Wednesday, September 02, 2015

Chicago Crime Lab Gun Study marred by "TEC-11" Machine Pistol

Harold Pollack, one of the study Authors

A paper on where and how criminals obtain guns has been published in "Preventive Medicine" a rather peculiar place to publish a paper on the criminology of gun use.  Other than the apparent desire to medicalize crime that involves guns, the paper is reasonably well done, with some good information that reinforces much of what we already knew.  

A minor complaint is that the authors seem nearly as ignorant about guns as the criminals that they interview.  They use the terms "assault weapon" and "machine pistol" without any definition, and little knowledge.  Here are the quotes.   From
Of the primary guns, just five would be classified as assault weapons, including a TEC-9, TEC-11, and AK47. As has frequently been reported, assault weapons play only a small role in everyday crime (Koper, 2013). Several mentioned a strong preference for large-capacity magazines for their firearms, noting that a magazine holding 30–50 rounds would give them a tactical advantage in a firefight.
and here
Others reported what appeared to be one-time events where they sold extra guns. For example, R17 reported that he had robbed a cell-phone store and recovered several guns which he sold. He reports “not needing a lot of guns.” R22 sold the first gun he owned, which had been in his possession for two years (since age 18), for $200. R31 was persuaded by a “homie” (fellow gang member) to trade his TEC-11 (a machine pistol) for a car — he did not want to part with the pistol, but needed the car.
The double reference to a "TEC-11 (a machine pistol)" is rather peculiar.  I have not heard of such a firearm, though I am willing to be educated.   It may be related to the mythical AK-15, an mishmash of AK 47 and AR-15.  There is a TEC-9 and a MAC-11, so perhaps that is what occurred.  Real machine pistols are rare.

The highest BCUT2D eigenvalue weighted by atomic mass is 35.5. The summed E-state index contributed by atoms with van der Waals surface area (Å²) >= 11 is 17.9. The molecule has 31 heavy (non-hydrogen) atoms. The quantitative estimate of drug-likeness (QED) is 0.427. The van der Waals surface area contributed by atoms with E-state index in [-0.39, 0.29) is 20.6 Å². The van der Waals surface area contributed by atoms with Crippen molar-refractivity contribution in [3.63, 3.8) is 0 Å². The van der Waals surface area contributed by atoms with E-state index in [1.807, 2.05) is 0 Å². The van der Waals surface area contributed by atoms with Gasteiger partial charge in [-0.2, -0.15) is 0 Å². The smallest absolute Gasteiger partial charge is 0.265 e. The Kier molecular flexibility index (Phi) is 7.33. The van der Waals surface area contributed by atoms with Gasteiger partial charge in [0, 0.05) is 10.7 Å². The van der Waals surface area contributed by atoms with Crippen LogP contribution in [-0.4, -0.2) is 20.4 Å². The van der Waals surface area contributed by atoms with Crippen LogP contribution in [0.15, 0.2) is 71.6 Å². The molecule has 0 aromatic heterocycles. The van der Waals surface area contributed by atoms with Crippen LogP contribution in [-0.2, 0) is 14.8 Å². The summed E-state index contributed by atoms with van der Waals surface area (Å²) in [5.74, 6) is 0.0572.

The researchers relied on the interviewees for the models of the guns, and it is clear that the interviewees are rather ignorant.   Still, to determine that a model that is rather important in a couple of paragraphs really exists should be worth a 3 minute Internet search.

There is a Kel-Tec P-11 pistol, but it is an ordinary pistol, nothing like a machine pistol.  I do not believe that it is on any government list as a "assault weapon".

Similarly there are very few actual AK47 assault rifles in the United States.

There are quite a few AK47 type rifles, and the researchers would have done well to mention that.   Simply calling the firearm an "AK47 type" rifle would not have taken much effort.  It was the only rifle in the entire study.

Technical mistakes do much to mar what otherwise appears to be an interesting bit of research.

©2015 by Dean Weingarten: Permission to share is granted when this notice and link are included.  Link to Gun Watch


Anonymous said...

It appears to be anti gunners trying to make an uninformed point. I heard of a guy once that stole a box of ammo to go deer hunting 25 miles out of town he found out the ammo would not fit his gun. too many stupid people. full autos are to expensive to shoot. A neighbor of mine bought a case of .223 burned the whole case first time out hasn't been out since.

Anthony Leone said...

Hello. I apologize for commenting on an article that has nothing to do with the topic, but I'm trying to find Mr. Weingarten's email address. I want to send him a link to a news article where a homeowner defended himself using his gun against four armed teenagers here in Orlando.

However, I find it disappointing that researchers made apparent mistakes. It is not easy, but it is important to get your facts straight.

S and J plus 4 said...

What an idiot... I can burn through AR amo all day long. Didn't hurt to shoot and it's inexpensive, for the most part